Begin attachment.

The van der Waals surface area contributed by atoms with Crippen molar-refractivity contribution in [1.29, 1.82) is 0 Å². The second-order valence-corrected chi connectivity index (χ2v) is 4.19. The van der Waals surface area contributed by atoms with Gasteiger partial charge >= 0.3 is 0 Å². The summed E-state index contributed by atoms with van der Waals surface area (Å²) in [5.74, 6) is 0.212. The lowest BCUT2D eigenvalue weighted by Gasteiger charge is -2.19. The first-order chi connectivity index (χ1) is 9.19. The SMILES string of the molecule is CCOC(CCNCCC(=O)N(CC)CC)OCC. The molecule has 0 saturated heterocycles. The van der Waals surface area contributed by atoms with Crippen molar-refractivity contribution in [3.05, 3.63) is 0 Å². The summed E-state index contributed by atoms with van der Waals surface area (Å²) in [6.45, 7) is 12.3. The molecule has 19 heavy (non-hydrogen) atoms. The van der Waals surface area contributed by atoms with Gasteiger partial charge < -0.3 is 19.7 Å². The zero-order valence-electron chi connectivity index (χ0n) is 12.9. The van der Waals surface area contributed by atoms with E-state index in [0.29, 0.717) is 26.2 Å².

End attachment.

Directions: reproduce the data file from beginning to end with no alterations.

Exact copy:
The van der Waals surface area contributed by atoms with Crippen molar-refractivity contribution in [1.29, 1.82) is 0 Å². The second-order valence-corrected chi connectivity index (χ2v) is 4.19. The van der Waals surface area contributed by atoms with Gasteiger partial charge >= 0.3 is 0 Å². The summed E-state index contributed by atoms with van der Waals surface area (Å²) in [5.74, 6) is 0.212. The lowest BCUT2D eigenvalue weighted by Gasteiger charge is -2.19. The first-order chi connectivity index (χ1) is 9.19. The SMILES string of the molecule is CCOC(CCNCCC(=O)N(CC)CC)OCC. The molecule has 0 saturated heterocycles. The van der Waals surface area contributed by atoms with Crippen molar-refractivity contribution in [3.05, 3.63) is 0 Å². The summed E-state index contributed by atoms with van der Waals surface area (Å²) in [6.45, 7) is 12.3. The molecule has 19 heavy (non-hydrogen) atoms. The van der Waals surface area contributed by atoms with Gasteiger partial charge < -0.3 is 19.7 Å². The zero-order valence-electron chi connectivity index (χ0n) is 12.9. The van der Waals surface area contributed by atoms with E-state index in [0.29, 0.717) is 26.2 Å².